Evaluation of SMAP, SMOS-IC, FY3B, JAXA, and LPRM Soil Moisture Products over the Qinghai-Tibet Plateau and Its Surrounding Areas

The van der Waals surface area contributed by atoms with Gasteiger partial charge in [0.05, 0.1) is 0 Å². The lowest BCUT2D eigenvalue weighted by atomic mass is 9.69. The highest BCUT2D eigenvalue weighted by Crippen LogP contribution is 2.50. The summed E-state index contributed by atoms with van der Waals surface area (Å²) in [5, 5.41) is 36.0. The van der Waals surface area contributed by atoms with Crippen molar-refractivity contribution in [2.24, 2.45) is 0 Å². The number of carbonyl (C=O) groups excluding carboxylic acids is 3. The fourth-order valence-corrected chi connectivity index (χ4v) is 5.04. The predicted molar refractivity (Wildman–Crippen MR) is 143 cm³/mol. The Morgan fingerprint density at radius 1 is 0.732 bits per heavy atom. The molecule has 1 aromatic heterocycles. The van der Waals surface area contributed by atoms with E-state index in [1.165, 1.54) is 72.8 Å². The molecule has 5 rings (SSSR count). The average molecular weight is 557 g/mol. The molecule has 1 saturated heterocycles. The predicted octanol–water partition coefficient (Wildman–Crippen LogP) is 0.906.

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© 2019 by the authors. High-quality and long time-series soil moisture (SM) data are increasingly required for the Qinghai-Tibet Plateau (QTP) to more accurately and effectively assess climate change. In this study, to evaluate the accuracy and effectiveness of SM data, five passive microwave remotely sensed SM products are collected over the QTP, including those from the soil moisture active passive (SMAP), soil moisture and ocean salinity INRA-CESBIO (SMOS-IC), Fengyun-3B microwave radiation image (FY3B), and two SM products derived from the advanced microwave scanning radiometer 2 (AMSR2). The two AMSR2 products are generated by the land parameter retrieval model (LPRM) and the Japan Aerospace Exploration Agency (JAXA) algorithm, respectively. The SM products are evaluated through a two-stage data comparison method. The first stage is direct validation at the grid scale. Five SM products are compared with corresponding in situ measurements at five in situ networks, including Heihe, Naqu, Pali, Maqu, and Ngari. Another stage is indirect validation at the regional scale, where the uncertainties of the data are quantified by using a three-cornered hat (TCH) method. The results at the regional scale indicate that soil moisture is underestimated by JAXA and overestimated by LPRM, some noise is contained in temporal variations in SMOS-IC, and FY3B has relatively low absolute accuracy. The uncertainty of SMAP is the lowest among the five products over the entire QTP. In the SM map composed by five SM products with the lowest pixel-level uncertainty, 66.64% of the area is covered by SMAP (JAXA: 19.39%, FY3B: 10.83%, LPRM: 2.11%, and SMOS-IC: 1.03%). This study reveals some of the reasons for the different performances of these five SM products, mainly from the perspective of the parameterization schemes of their corresponding retrieval algorithms. Specifically, the parameterization configurations and corresponding input datasets, including the land-surface temperature, the vegetation optical depth, and the soil dielectric mixing model are analyzed and discussed. This study provides quantitative evidence to better understand the uncertainties of SM products and explain errors that originate from the retrieval algorithms.
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